Some 21 years ago, when I was managing editor of the Cape Times, I had acquired as my desktop computer at work an Apple Power Macintosh G3 with its matching Sony Trinitron monitor.
It was both beauty and beast by the standards of the day; blue and white polycarbonate clocking in at 300 MHz. More importantly, it could effortlessly play the Star Wars Phantom Menace trailer which was the first movie trailer to debut on the Internet.
At around the same time, the University of California – Berkeley launched a public participation programme called SETI@Home – Search for Extra Terrestrial Intelligence.
SETI@Home had two goals:
- to try to detect intelligent life outside Earth
- to prove the viability and practicality of large scale volunteer computing
The Arecibo radio telescope in Puerto Rico was constructed in the early 1960s and commissioned in 1963. From that time to July 2016, it was the world's largest single-aperture telescope spanning 305 metres. Arecibo focused on radio astronomy, atmospheric science, and radar astronomy.
The SETI@Home project was based on the idea that the data collected by this telescope could be analysed for signs of intelligent life.
Think of yourself standing next to the thunder of Victoria Falls and having a conversation with someone nearby. In theory, one could record the thunder, and by using digital signal processing, one could filter out the noise made by the falling water and hear the conversation.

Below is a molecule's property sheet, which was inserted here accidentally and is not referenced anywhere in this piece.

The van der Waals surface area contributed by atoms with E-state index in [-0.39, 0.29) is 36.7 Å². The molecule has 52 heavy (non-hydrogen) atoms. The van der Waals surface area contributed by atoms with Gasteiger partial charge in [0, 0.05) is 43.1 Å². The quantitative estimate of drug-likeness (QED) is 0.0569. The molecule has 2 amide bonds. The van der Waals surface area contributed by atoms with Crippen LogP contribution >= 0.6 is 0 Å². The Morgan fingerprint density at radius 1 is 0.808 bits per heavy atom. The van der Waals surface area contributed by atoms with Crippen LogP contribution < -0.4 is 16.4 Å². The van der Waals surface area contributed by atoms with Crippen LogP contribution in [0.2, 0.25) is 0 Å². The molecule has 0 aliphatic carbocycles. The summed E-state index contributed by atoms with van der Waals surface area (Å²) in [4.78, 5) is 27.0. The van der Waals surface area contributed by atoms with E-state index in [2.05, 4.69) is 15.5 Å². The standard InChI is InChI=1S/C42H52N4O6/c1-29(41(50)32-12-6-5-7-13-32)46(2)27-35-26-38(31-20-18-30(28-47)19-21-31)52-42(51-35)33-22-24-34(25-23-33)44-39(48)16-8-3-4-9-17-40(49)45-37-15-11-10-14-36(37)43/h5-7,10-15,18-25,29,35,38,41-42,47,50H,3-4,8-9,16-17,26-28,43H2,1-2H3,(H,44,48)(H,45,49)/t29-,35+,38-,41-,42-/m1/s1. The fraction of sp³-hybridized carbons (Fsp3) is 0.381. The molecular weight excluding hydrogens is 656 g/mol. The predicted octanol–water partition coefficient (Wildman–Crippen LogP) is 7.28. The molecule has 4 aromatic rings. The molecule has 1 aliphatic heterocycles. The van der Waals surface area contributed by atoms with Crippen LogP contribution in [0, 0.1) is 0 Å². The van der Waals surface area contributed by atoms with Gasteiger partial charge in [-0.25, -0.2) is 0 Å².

Radio telescopes work like optical telescopes, but measure radio waves rather than visible light. A star might be too distant to be detected by sight, but radio waves can show us distant stars, galaxies, black holes, and other astronomical objects. To turn those radio waves into a visible image, one would need to record the radio data, process it by computer, and assign colours to different frequencies.
But what if, amid the background noise collected by the telescope, there were other signals that could only be generated by intelligent life? Like a radio or TV broadcast?
SETI@Home took the massive amount of data from Arecibo, split this into bite size chunks, and allowed the public to tap download those chunks using their personal computers to process the radio waves for signs of intelligence.
So whenever I knocked off from work, my trusty Macintosh would run the SET@Home software and happily process these chunks of data from the other side of the world.
When I got back to the office the following morning, my screensaver would give me a summary of what had been processed overnight.
SETI@Home is shutting down this operation at the end of this month on 31 March 2020. At that stage, no more of those bite sized chunks will be sent out. The project will spend the next period analyzing all the data with a view to publishing their findings.
SETI@Home never found any intelligent life of course, but it did find hints of places that need further observation where spikes in intensity of signal are not easily explained as simple noise.
But as an example of volunteer public resources working towards common good, SETI@Home was a huge success.
The original projections hoped for, at best, 100 000 computers. To date, there have been more than 5 million participants worldwide, contributing two million years of aggregated computer time and performing 10 000 000 000 000 000 000 000 floating point operations. (That's 1021.) The 2008 Guinness World Records flagged this as the largest computation in history.
For my part, it was fun being there at the beginning, and now again, at the end.